The Scott Pilgrim vs The World universe that 22-year-old Scott Pilgrim (Michael Cera) inhabits is a snark-filled, snow-covered Toronto, where the laws of gravity (and just about everything else) are ever so slightly skewed. Scott becomes smitten (actually, obsessed) with the neon-haired and brooding Ramona Flowers (Mary Elizabeth Winstead), who first ignores his advances, but later gives in to his stuttering charms.
As the pair makes their budding romance official, Ramona informs Scott that he'll first have to battle her seven evil, and in some cases super-powered, exes if he wants to win her heart forever.
In Ramona's stable of past conquests are a dirt bag skater-turned-movie star (Chris Evans), a telekinetic vegan bass player (Brandon Routh), a pair of Japanese wizard-DJs (Keita Saitou and Shota Saito) and a slimy producer and ringmaster of the League of Evil Exes (Jason Schwartzman).
Spindly and neurotic Scott fights them all in Mortal Kombat-style duels to the death that have him upper-cutting 20 feet into the air or wielding his beat-up telecaster to create a veritable sonic sucker-punch. The ears of the Nintendo generation will perk as a shower of coins appears for Scott's taking at the successful defeat of his enemies. At one point an 8-bit remix of the Scott Pilgrim theme garnered more than a few chuckles from the male-dominated audience. It goes without saying that suspension of disbelief is key to getting through a film jam-packed full of impossible scenarios and pop-culture references.
But this ain't just a tale for those of the XY-chromosome variety. Despite Scott Pilgrim's firm place on the shelf of the comic book boys' club, several three-dimensional female characters welcome the fairer sex into the fold. We meet Scott's effusive and naive high school girlfriend Knives Chau (Ellen Wong), who turns out to be not as innocent as she seems and Ramona's eclectic charm and intangible magnetism are reminiscent of Kate Winslet's Clementine in Eternal Sunshine of the Spotless Mind.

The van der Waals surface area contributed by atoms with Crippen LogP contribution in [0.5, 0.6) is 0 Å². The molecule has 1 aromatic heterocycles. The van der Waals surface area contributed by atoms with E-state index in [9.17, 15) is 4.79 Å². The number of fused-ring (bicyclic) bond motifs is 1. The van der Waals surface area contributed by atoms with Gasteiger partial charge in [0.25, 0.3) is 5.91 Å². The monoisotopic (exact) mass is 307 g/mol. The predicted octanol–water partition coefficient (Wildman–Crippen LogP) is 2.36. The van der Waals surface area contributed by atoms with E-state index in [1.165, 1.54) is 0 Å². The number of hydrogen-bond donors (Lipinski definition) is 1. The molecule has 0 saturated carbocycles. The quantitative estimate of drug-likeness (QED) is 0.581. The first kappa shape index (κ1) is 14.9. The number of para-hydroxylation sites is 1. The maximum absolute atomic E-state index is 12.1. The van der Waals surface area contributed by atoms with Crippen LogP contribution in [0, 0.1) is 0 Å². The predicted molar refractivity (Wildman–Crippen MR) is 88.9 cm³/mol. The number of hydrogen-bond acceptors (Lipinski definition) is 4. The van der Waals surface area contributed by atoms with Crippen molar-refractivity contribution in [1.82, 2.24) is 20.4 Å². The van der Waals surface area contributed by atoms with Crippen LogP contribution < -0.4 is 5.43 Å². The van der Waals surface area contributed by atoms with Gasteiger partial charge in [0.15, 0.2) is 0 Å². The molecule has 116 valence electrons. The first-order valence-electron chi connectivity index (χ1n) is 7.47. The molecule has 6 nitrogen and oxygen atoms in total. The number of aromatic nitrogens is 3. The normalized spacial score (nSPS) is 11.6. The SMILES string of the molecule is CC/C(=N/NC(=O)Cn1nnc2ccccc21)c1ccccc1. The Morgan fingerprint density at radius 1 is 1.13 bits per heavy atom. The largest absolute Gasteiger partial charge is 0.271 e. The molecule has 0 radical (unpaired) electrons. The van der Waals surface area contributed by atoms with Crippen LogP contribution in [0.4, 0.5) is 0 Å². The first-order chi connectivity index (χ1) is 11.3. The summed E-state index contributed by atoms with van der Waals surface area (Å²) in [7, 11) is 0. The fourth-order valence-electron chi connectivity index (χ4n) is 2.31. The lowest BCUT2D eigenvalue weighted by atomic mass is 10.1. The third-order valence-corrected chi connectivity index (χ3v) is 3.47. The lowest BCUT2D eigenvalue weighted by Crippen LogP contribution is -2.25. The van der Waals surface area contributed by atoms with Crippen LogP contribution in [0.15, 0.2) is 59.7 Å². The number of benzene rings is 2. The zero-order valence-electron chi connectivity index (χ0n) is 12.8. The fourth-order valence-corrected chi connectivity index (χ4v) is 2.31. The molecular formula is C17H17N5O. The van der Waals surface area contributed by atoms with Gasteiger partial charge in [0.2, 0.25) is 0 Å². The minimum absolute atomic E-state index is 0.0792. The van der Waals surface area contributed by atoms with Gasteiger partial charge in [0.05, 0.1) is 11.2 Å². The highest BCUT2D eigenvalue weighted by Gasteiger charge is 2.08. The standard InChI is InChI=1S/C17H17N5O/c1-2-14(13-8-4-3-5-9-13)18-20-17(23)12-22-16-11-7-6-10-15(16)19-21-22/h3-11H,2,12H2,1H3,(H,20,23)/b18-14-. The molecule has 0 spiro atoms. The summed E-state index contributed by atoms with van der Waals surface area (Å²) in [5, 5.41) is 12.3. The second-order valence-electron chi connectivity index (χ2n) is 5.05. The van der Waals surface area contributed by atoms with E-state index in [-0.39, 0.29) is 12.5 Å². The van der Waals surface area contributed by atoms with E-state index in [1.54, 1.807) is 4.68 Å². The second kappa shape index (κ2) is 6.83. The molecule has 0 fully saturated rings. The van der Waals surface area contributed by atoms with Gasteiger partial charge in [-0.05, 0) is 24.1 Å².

Director Edgar Wright and Michael Bacall's smartly adapted script keeps the film from wallowing in superficial toilet humor, though there's a smattering of it throughout. Well-cast and likeable supporting characters, including a scene-stealing Kieran Culkin as Scott's gay roommate help keep the film afloat.
As entertaining as this caffeine-fueled flick is, the battles go on a hair too long and progressively lose their luster by the fifth or sixth match-up. At times the film ventures too far into videogame territory, which detaches the emotional commitment we have for our protagonists. But regardless of its weaknesses, Scott Pilgrim strikes the right balance between satisfying fanboys without alienating the rest of us, with a must-have soundtrack to boot.
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